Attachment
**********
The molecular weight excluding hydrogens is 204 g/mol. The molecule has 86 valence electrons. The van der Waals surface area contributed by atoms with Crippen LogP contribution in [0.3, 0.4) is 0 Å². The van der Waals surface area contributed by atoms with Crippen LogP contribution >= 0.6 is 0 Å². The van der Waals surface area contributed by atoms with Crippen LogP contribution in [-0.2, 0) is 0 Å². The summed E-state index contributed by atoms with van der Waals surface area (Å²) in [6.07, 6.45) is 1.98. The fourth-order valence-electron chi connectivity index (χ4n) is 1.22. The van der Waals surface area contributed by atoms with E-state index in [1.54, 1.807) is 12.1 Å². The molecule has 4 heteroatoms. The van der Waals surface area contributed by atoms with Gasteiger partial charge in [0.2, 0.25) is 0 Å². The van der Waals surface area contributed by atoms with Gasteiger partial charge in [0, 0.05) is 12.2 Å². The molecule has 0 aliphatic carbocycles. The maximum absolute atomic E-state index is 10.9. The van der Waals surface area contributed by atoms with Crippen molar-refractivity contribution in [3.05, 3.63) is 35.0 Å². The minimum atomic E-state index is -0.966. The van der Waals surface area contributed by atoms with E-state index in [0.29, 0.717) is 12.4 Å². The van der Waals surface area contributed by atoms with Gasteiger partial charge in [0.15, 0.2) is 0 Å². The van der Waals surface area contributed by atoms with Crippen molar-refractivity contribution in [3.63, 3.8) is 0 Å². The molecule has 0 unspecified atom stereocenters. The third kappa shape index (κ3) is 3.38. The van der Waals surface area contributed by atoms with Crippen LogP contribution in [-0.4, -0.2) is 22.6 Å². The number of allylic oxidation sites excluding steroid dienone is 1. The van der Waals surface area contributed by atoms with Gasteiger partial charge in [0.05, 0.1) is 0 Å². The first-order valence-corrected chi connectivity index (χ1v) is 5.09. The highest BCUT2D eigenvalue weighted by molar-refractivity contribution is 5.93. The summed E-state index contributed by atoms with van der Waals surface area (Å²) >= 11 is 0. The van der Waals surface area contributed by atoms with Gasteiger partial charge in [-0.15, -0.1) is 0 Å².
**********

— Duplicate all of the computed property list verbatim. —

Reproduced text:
The molecular weight excluding hydrogens is 204 g/mol. The molecule has 86 valence electrons. The van der Waals surface area contributed by atoms with Crippen LogP contribution in [0.3, 0.4) is 0 Å². The van der Waals surface area contributed by atoms with Crippen LogP contribution >= 0.6 is 0 Å². The van der Waals surface area contributed by atoms with Crippen LogP contribution in [-0.2, 0) is 0 Å². The summed E-state index contributed by atoms with van der Waals surface area (Å²) in [6.07, 6.45) is 1.98. The fourth-order valence-electron chi connectivity index (χ4n) is 1.22. The van der Waals surface area contributed by atoms with E-state index in [1.54, 1.807) is 12.1 Å². The molecule has 4 heteroatoms. The van der Waals surface area contributed by atoms with Gasteiger partial charge in [0.2, 0.25) is 0 Å². The van der Waals surface area contributed by atoms with Gasteiger partial charge in [0, 0.05) is 12.2 Å². The molecule has 0 aliphatic carbocycles. The maximum absolute atomic E-state index is 10.9. The van der Waals surface area contributed by atoms with Crippen molar-refractivity contribution in [3.05, 3.63) is 35.0 Å². The minimum atomic E-state index is -0.966. The van der Waals surface area contributed by atoms with E-state index in [0.29, 0.717) is 12.4 Å². The van der Waals surface area contributed by atoms with Gasteiger partial charge in [0.15, 0.2) is 0 Å². The van der Waals surface area contributed by atoms with Crippen molar-refractivity contribution in [3.63, 3.8) is 0 Å². The molecule has 0 unspecified atom stereocenters. The third kappa shape index (κ3) is 3.38. The van der Waals surface area contributed by atoms with Crippen LogP contribution in [-0.4, -0.2) is 22.6 Å². The number of allylic oxidation sites excluding steroid dienone is 1. The van der Waals surface area contributed by atoms with Gasteiger partial charge in [0.05, 0.1) is 0 Å². The first-order valence-corrected chi connectivity index (χ1v) is 5.09. The highest BCUT2D eigenvalue weighted by molar-refractivity contribution is 5.93. The summed E-state index contributed by atoms with van der Waals surface area (Å²) >= 11 is 0. The van der Waals surface area contributed by atoms with Gasteiger partial charge in [-0.15, -0.1) is 0 Å².